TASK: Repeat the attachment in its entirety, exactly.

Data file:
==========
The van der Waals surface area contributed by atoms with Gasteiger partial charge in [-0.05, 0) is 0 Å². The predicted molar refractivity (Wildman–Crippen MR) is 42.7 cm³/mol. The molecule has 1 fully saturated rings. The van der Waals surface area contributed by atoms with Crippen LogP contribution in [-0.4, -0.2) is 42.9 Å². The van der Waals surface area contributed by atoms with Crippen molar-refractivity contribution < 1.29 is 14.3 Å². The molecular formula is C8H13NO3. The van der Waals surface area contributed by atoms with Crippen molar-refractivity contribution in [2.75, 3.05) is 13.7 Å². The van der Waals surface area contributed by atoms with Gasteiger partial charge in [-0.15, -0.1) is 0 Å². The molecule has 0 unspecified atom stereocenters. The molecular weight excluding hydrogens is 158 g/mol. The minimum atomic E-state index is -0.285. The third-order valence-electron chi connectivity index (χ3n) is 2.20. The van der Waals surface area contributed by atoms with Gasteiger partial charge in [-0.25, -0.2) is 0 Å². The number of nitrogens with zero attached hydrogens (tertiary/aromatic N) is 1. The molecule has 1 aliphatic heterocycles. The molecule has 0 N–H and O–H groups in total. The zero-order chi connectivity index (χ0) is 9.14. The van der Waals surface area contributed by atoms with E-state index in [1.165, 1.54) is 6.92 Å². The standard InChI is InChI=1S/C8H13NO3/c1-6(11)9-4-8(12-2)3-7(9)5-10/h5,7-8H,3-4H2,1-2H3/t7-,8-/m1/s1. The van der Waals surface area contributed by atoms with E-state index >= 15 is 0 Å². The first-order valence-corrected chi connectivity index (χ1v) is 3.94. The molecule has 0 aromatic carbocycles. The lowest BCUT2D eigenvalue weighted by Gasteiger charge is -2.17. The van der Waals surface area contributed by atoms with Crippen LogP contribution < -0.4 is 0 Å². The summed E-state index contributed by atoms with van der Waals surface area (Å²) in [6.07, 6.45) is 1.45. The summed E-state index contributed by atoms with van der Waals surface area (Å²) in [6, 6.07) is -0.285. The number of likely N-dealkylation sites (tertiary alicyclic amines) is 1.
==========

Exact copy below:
The van der Waals surface area contributed by atoms with Gasteiger partial charge in [-0.05, 0) is 0 Å². The predicted molar refractivity (Wildman–Crippen MR) is 42.7 cm³/mol. The molecule has 1 fully saturated rings. The van der Waals surface area contributed by atoms with Crippen LogP contribution in [-0.4, -0.2) is 42.9 Å². The van der Waals surface area contributed by atoms with Crippen molar-refractivity contribution < 1.29 is 14.3 Å². The molecular formula is C8H13NO3. The van der Waals surface area contributed by atoms with Crippen molar-refractivity contribution in [2.75, 3.05) is 13.7 Å². The van der Waals surface area contributed by atoms with Gasteiger partial charge in [-0.15, -0.1) is 0 Å². The molecule has 0 unspecified atom stereocenters. The molecular weight excluding hydrogens is 158 g/mol. The minimum atomic E-state index is -0.285. The third-order valence-electron chi connectivity index (χ3n) is 2.20. The van der Waals surface area contributed by atoms with Gasteiger partial charge in [-0.25, -0.2) is 0 Å². The number of nitrogens with zero attached hydrogens (tertiary/aromatic N) is 1. The molecule has 1 aliphatic heterocycles. The molecule has 0 N–H and O–H groups in total. The zero-order chi connectivity index (χ0) is 9.14. The van der Waals surface area contributed by atoms with E-state index in [1.165, 1.54) is 6.92 Å². The standard InChI is InChI=1S/C8H13NO3/c1-6(11)9-4-8(12-2)3-7(9)5-10/h5,7-8H,3-4H2,1-2H3/t7-,8-/m1/s1. The van der Waals surface area contributed by atoms with E-state index >= 15 is 0 Å². The first-order valence-corrected chi connectivity index (χ1v) is 3.94. The molecule has 0 aromatic carbocycles. The lowest BCUT2D eigenvalue weighted by Gasteiger charge is -2.17. The van der Waals surface area contributed by atoms with Crippen LogP contribution < -0.4 is 0 Å². The summed E-state index contributed by atoms with van der Waals surface area (Å²) in [6.07, 6.45) is 1.45. The summed E-state index contributed by atoms with van der Waals surface area (Å²) in [6, 6.07) is -0.285. The number of likely N-dealkylation sites (tertiary alicyclic amines) is 1.